“One inconvenience I sometimes experienced in so small a house, the difficulty of getting to a sufficient distance from my guest when we began to utter the big thoughts in big words. You want room for your thoughts to get sailing trim and run a course before they make their port. … I have found it a singular luxury to talk across the pond to a companion on the opposite side. In my house we were so near that we could not begin to hear, – we could not speak low enough to be heard.”

Why isn’t everyone reading Walden?

In Book Club, Inspiration on September 2, 2012 at 10:58 pm

I am on page 77 of Walden and I have so far read Henry David Thoreau’s take on mortgages, fashion, DIY, travel and school. Thoreau published his masterpiece in 1854, but it feels so relevant – too relevant to be so good, so insightful. I don’t know why we aren’t all reading Walden right now.

(from mapsofdeserts.wordpress.com)

Walden is the account of a social experiment. Thoreau built a cabin and lived on the edge of Walden Pond near Concord, Massachusetts for two years in search of meaning in his life. Isn’t that what we are all reading right now? Memoirs of people looking for the meaning of life?

Thoreau is a philosopher of sorts – a trancendentalist. We read his quotes everywhere – on bookmarks and graduation gifts. His school of thought says that man is inherently good and needs to find ways to be independent and self-reliant or else he will be corrupted by organized religion and politics. Isn’t that a lot of what we’re reading right now? Books arguing for the power of the individual?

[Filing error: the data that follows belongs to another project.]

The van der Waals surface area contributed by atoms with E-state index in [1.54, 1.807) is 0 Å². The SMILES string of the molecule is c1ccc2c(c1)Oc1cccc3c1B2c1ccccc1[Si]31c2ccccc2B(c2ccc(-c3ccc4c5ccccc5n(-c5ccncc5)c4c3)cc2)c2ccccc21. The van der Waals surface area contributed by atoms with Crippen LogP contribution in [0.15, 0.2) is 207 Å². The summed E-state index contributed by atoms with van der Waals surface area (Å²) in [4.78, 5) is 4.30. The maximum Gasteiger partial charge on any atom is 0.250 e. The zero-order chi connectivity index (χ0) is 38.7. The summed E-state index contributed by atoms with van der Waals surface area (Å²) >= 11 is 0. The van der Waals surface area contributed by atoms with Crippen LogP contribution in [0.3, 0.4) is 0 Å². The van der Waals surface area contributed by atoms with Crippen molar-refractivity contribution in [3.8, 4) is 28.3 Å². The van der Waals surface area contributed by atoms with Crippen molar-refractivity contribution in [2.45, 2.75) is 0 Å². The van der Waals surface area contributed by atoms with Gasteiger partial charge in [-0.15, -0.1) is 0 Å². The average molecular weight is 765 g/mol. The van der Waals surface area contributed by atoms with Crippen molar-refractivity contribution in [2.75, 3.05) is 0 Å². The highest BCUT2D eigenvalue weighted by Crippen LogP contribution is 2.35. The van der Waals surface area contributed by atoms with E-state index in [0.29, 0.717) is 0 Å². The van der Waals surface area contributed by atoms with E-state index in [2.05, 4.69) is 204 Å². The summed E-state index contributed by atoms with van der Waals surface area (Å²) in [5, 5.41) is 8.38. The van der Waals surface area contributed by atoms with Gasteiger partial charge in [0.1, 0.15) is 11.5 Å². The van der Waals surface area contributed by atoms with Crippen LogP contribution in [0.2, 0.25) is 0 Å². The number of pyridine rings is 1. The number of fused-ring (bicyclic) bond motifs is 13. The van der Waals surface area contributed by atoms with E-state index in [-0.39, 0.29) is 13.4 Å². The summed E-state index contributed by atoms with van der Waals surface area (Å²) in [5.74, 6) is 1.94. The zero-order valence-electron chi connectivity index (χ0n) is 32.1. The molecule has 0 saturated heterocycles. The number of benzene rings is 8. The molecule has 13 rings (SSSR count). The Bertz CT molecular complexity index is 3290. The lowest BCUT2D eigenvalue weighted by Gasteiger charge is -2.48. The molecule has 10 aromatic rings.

Thoreau on mortgages: “And when the farmer has got his house, he may not be the richer but the poorer for it, and it be the house that has got him.”

Thoreau on fashion: “My tailoress tells me gravely, ‘They do not make them so, now,” not emphasizing the ‘They’ at all, as if she quoted an authority as impersonal as the Fates.”

Thoreau on DIY: “Shall we forever resign the pleasure of construction to the carpenter? … Where is this division of labor to end? and what object does it finally serve? No doubt another may also think for me; but it is not therefore desirable that he should do so to the exclusion of my thinking for myself.”

Thoreau on travel: “This spending of the best part of one’s life earning money in order to enjoy a questionable liberty during the least valuable part of it, reminds me of the Englishman who went to India to make a fortune first, in order that he might return to England and live the life of a poet. He should have gone up garret at once. ‘What!’ exclaim a million Irishmen.”